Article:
Two years ago, as life regained its rhythm and public transit once again filled with people, train and bus operators spotted a troubling trend. Some operators reported instances of people smoking drugs on their vehicles, and worried that the haze it created could linger, potentially affecting workers’ physical and mental health.
Spurred by operators’ concerns, five transit agencies in Washington and Oregon approached researchers at the University of Washington with a yes-or-no question: Were transit operators being exposed to drug smoke or residue in their workplace?
The answer is nuanced. A UW research team conducted a limited-scope, first-of-its-kind assessment and detected fentanyl and methamphetamine on board numerous transit vehicles, both in the air and on surfaces.
But nearly all of the positive samples contained small amounts that are unlikely to cause acute medical conditions. And it remains unclear if consistent, long-term exposure — such as that potentially faced by operators working a 40-hour week — poses a risk to worker health.
“A work environment that includes drug use and drug smoke can make it harder for transit operators to safely and effectively do their jobs, regardless of the level of exposure that operators may face,” said Marissa Baker, assistant professor in the UW Department of Environmental & Occupational Health Sciences (DEOHS) who co-led the assessment. “This research is important, as it draws attention to the stressors and exposures that these essential workers face.”
A complete accounting of the project, including research methods and detailed results, is available in the researchers’ final report. The findings from this assessment are not yet submitted for publication.
The assessment was limited in scope and narrowly tailored. Researchers collaborated with five transit agencies, which also provided funding: King County Metro, Sound Transit, Everett Transit and Community Transit in Snohomish County, and Tri-Met in the Portland metro area.
Air and surface sampling took place on trains and buses from four agencies and over 28 nights earlier this year. Transit lines and times were selected for sampling based on operator reports of observed drug use, with researchers targeting routes and runs when smoking events were most likely to occur. Both air and surface samples were collected near operators and in other areas of the vehicles where smoke was likely to accumulate.
The assessment did not explore whether operators had any level of secondhand fentanyl or methamphetamine in their bodies. It also did not attempt to examine all transit routes and times, and researchers said their findings should not be assumed to be typical for all transit vehicles at all times.
Researchers detected methamphetamine in 98% of surface samples and 100% of air samples, while fentanyl was detected in 46% of surface and 25% of air samples. One air sample exceeded federal recommendations for airborne fentanyl exposure at work established by the U.S. Environmental Protection Agency. No similar guidelines exist for airborne methamphetamine.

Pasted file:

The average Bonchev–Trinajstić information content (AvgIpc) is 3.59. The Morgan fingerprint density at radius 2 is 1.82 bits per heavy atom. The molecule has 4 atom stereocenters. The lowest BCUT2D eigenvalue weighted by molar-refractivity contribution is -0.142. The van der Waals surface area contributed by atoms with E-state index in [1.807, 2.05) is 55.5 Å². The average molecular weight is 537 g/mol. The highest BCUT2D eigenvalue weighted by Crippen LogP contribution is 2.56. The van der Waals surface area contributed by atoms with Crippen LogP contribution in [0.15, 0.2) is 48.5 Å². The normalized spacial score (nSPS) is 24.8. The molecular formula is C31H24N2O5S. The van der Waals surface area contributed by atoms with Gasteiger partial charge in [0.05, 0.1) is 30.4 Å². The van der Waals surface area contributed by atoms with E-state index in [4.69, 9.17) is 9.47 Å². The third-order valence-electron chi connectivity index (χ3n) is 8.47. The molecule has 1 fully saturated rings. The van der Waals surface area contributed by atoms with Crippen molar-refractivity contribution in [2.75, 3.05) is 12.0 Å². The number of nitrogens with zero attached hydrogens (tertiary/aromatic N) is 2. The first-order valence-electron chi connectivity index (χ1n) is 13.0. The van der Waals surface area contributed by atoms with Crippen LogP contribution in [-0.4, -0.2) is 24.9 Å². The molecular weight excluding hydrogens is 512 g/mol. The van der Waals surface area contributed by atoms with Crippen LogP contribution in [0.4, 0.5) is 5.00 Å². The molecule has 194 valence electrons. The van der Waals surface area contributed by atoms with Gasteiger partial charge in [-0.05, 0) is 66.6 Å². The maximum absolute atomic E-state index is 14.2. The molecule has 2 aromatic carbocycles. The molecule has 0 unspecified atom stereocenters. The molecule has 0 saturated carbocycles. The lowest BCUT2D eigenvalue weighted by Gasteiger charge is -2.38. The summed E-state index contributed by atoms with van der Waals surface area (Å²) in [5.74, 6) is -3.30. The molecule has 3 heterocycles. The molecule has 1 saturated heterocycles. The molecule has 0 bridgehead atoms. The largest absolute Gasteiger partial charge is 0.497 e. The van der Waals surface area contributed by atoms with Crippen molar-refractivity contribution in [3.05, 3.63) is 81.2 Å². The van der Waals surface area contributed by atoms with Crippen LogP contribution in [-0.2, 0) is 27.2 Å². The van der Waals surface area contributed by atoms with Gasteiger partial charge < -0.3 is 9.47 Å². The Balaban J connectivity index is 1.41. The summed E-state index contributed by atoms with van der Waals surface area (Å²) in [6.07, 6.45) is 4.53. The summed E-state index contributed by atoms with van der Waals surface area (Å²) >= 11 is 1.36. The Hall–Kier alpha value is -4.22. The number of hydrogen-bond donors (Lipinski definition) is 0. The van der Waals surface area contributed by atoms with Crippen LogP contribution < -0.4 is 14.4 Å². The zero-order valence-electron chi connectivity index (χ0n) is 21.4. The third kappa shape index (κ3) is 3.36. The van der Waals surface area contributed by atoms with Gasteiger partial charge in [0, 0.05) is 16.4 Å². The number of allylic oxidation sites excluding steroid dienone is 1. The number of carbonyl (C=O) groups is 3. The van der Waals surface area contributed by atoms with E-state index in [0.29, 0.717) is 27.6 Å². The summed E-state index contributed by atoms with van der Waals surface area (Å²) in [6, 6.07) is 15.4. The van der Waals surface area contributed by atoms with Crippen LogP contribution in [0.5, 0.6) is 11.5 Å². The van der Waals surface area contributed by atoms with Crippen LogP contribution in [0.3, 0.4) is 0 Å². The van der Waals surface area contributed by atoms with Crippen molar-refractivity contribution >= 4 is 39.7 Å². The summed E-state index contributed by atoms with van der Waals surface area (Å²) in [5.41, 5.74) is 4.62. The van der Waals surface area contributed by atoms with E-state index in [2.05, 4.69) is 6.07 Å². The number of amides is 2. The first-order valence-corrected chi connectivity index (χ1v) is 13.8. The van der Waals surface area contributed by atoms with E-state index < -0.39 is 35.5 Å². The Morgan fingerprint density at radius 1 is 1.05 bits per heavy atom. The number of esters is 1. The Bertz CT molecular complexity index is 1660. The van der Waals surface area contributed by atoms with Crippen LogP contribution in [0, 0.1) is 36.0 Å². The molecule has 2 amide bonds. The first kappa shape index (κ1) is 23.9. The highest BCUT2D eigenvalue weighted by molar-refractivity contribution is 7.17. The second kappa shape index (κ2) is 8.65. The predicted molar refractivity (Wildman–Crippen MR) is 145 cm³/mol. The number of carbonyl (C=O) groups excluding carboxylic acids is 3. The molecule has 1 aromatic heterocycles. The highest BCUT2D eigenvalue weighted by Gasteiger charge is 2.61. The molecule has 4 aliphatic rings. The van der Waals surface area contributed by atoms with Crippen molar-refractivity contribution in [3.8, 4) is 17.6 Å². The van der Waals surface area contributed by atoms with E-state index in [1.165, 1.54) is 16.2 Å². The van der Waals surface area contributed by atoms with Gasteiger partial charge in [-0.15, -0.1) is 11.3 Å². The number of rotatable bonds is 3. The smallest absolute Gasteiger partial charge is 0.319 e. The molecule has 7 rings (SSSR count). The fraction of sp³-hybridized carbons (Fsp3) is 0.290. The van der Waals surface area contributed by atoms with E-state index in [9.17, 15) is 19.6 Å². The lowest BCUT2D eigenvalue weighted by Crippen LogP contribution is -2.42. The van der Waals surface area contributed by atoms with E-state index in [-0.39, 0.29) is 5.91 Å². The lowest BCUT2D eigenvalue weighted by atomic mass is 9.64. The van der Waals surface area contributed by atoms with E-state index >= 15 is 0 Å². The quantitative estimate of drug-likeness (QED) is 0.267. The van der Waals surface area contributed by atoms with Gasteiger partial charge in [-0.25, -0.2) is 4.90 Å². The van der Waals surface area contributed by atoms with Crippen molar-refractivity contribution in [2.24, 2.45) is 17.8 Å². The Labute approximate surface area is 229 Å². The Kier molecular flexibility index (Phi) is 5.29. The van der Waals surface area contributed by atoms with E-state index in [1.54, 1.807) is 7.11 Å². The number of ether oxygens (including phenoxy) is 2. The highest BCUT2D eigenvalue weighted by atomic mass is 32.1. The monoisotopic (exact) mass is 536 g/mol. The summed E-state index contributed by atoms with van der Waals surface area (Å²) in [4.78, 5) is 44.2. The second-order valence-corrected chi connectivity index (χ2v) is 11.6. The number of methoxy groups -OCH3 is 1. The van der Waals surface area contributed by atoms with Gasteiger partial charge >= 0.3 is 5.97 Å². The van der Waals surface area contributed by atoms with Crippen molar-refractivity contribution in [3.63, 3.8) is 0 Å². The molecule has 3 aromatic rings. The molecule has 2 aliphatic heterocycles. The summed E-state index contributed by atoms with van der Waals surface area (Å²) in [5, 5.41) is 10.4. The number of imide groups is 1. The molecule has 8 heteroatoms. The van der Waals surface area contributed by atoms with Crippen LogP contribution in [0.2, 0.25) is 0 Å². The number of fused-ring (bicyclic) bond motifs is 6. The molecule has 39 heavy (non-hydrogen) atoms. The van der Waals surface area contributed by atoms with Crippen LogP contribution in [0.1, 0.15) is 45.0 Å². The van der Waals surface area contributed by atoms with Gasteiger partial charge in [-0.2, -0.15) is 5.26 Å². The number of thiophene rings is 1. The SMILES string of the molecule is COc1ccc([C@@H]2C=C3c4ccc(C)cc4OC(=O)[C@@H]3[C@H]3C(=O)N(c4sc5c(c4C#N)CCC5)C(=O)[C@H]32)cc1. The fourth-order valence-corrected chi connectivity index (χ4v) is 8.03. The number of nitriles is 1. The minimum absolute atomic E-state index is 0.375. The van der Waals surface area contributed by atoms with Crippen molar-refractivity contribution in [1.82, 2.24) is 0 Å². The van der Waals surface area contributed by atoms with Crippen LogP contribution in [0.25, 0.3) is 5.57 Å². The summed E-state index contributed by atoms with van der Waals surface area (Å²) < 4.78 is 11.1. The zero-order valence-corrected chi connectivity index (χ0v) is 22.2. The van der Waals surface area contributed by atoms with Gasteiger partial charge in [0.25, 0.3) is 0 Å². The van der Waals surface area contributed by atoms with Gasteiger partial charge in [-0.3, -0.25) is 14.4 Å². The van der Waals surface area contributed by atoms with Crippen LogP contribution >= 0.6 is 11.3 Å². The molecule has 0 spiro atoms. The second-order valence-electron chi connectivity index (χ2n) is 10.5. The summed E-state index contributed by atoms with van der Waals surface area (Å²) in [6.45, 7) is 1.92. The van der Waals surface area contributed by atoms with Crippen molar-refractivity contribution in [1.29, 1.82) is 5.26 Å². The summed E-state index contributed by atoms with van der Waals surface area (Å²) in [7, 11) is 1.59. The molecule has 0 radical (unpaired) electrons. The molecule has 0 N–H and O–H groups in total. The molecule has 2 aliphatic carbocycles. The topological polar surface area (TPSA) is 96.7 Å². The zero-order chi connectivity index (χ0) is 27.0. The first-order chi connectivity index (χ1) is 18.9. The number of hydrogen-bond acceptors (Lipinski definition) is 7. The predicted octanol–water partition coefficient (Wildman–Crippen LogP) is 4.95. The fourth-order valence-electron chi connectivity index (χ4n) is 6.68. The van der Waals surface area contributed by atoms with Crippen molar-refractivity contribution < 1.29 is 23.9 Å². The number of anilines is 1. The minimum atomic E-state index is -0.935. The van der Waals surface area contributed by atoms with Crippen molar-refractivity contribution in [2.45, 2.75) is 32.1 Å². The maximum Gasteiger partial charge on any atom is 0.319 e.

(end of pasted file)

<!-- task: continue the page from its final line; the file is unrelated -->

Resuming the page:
No enforceable federal or state regulations exist for either fentanyl or methamphetamine exposures in a workplace.
The detection of fentanyl or methamphetamine by the lab does not necessarily mean it poses a health risk to operators or the riding public, Baker said.
No previous studies have demonstrated acute medical conditions resulting from passive exposure to fentanyl or methamphetamine at the levels seen in this study, such as from touching contaminated surfaces or inhaling secondhand smoke. But further consideration should be given to low-level, daily secondhand exposure experienced by operators and its potential for long-term health effects, which have yet to be established by evidence-based research.
“Operators are different from the riding public, because operators are exposed for a much longer time period,” said Marc Beaudreau, a DEOHS research industrial hygienist and co-leader of this assessment. “The potential long-term health effects associated with low-level daily exposure have not been adequately researched, so until these relationships are established, we’re suggesting protective measures that transit agencies could implement to keep operators safe.”
Those mitigation measures include enhanced cleaning of surfaces, upgraded ventilation and filtration where possible, and operator training. Training topics could include how operators should respond to smoking on board, real and perceived risks of secondhand drug exposure and how and when to use naloxone (Narcan) in overdose emergencies.
Researchers also emphasized the need to consider operators’ mental health, especially for those in recovery or who may have experienced trauma related to drug use.
“Even at a level that is considered ‘safe,’ it can still be stressful to see drug use in your workplace,” Baker said. “Taking steps to protect operators will benefit their physical and mental well-being at work."
Christopher Zuidema, a DEOHS clinical assistant professor, also co-authored the final report. This assessment was funded through a contract with Sound Transit. King County Metro, Community Transit, Everett Transit, and TriMet, in addition to Sound Transit, contributed funding.